I’ve had a couple of meetings recently with leading figures in UK health policy – one of them a senior figure at a doctors’ organisation, the other at a private health company – who both talked excitedly about the lessons Britain could learn from the US.
That’s rarer than you might think. Our National Health Service may be cautiously embracing market-led reforms, but there’s still plenty of scepticism about the US’s full-on competitive system, and people here tend to be nervous about citing it as an inspiration.
Still, the two figures I am referring to, both leading players in the British Government’s NHS reform programme, were talking not about US healthcare as a whole, but about one particular organisation with something of a cult following on this side of the Atlantic.
I am referring to Kaiser Permanente, and its ideas are about to become very big over here.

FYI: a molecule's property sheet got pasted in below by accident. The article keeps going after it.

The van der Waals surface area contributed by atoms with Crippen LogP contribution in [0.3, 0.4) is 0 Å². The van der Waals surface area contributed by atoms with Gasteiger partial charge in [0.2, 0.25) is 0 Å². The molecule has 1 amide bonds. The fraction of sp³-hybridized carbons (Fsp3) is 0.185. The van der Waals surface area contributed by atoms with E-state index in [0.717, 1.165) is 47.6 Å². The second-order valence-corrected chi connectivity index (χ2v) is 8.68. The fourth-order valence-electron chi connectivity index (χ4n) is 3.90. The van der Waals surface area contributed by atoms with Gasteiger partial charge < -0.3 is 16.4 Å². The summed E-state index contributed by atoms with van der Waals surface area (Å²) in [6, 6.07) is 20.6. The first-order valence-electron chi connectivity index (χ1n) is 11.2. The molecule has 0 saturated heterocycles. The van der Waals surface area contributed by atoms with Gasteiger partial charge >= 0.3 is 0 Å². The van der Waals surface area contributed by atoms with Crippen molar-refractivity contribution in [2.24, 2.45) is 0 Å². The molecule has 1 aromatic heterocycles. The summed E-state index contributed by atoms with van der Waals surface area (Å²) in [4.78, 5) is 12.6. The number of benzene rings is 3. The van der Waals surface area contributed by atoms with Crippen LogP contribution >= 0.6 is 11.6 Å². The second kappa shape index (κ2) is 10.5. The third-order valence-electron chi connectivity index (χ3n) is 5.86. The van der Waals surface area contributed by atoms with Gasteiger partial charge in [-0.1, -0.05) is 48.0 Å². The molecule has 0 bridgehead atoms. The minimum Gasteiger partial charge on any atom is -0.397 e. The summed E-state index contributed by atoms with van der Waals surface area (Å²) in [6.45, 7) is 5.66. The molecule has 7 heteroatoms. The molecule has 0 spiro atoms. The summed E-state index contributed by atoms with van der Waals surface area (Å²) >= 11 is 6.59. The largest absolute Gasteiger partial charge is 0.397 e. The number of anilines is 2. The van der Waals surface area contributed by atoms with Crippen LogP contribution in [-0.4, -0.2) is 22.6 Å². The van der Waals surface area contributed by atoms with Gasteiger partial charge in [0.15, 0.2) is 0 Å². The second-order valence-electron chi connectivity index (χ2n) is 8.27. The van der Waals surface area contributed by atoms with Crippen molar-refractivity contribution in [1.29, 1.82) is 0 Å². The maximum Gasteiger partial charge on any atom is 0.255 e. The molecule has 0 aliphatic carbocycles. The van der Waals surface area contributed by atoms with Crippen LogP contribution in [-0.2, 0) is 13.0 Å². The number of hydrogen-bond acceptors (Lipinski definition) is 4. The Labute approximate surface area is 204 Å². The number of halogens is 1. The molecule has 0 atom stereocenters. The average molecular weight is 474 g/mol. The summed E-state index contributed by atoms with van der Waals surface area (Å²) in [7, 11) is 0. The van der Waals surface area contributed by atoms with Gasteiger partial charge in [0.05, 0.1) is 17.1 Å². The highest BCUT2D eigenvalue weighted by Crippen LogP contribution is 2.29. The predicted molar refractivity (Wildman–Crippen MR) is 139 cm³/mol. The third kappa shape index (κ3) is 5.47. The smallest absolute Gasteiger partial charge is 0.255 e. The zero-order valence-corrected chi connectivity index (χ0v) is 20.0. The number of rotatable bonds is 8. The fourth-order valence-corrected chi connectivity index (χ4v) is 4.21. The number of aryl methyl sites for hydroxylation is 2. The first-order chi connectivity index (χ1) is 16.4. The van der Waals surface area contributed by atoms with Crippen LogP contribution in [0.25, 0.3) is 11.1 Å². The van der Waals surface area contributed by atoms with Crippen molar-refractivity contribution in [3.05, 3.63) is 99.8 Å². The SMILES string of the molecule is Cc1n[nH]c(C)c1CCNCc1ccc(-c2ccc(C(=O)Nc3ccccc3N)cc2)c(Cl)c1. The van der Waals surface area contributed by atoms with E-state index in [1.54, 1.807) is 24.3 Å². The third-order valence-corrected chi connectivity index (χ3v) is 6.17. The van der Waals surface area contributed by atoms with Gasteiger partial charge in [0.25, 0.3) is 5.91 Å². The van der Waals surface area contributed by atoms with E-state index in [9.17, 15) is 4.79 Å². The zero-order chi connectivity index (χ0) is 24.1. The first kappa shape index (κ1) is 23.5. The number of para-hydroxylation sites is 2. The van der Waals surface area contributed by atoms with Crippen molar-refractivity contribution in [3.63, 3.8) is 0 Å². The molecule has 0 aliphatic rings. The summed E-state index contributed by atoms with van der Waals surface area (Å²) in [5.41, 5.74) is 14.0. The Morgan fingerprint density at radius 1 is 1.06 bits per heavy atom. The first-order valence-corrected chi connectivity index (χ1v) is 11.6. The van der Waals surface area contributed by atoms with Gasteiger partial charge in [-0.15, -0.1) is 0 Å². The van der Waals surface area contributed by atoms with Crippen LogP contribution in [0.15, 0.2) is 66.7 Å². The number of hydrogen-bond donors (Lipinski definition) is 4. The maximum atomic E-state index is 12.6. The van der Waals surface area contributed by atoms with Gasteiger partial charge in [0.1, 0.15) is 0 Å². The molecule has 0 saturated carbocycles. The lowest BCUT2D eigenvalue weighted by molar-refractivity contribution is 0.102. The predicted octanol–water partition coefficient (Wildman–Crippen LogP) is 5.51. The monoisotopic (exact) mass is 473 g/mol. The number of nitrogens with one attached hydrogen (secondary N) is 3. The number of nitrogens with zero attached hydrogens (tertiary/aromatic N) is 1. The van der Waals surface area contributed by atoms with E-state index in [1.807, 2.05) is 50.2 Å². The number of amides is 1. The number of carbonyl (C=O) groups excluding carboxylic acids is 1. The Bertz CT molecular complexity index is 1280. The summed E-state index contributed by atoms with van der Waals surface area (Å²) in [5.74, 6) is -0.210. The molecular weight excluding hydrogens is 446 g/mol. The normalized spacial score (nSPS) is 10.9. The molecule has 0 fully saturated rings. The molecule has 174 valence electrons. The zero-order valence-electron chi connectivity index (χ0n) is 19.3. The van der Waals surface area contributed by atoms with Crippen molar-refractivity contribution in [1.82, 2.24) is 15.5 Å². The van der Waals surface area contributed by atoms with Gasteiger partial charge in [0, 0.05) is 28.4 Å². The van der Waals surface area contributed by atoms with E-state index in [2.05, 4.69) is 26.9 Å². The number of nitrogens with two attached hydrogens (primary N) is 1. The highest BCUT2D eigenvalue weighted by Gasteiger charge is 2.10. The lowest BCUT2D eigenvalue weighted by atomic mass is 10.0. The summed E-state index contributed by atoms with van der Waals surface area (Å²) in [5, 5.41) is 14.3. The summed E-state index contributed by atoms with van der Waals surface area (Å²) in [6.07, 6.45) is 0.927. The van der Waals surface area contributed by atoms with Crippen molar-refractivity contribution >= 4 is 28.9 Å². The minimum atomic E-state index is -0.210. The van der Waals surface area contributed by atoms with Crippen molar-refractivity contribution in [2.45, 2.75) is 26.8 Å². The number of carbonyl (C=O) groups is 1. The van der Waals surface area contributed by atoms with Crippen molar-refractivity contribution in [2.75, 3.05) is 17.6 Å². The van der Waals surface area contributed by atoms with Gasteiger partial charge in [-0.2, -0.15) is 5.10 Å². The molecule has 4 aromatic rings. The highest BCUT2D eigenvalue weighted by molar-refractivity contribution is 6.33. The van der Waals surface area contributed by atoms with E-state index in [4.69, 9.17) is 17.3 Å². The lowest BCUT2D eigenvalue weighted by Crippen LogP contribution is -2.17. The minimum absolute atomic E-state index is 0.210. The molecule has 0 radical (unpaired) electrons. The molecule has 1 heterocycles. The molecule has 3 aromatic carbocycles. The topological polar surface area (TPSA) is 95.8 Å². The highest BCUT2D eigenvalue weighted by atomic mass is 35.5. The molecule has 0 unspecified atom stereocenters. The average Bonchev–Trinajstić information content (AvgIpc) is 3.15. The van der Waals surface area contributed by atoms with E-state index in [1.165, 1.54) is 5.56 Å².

Kaiser is one of those iconic organisations that aren’t just known for what they do, but whose names come to define their particular way of doing things – in Kaiser’s case, managed care.
It is the classic managed care organisation, running all the disparate parts of the local health system as a fully integrated whole, and deftly incentivising doctors to make sure patients receive their care in the part of the health system where it can be delivered most efficiently.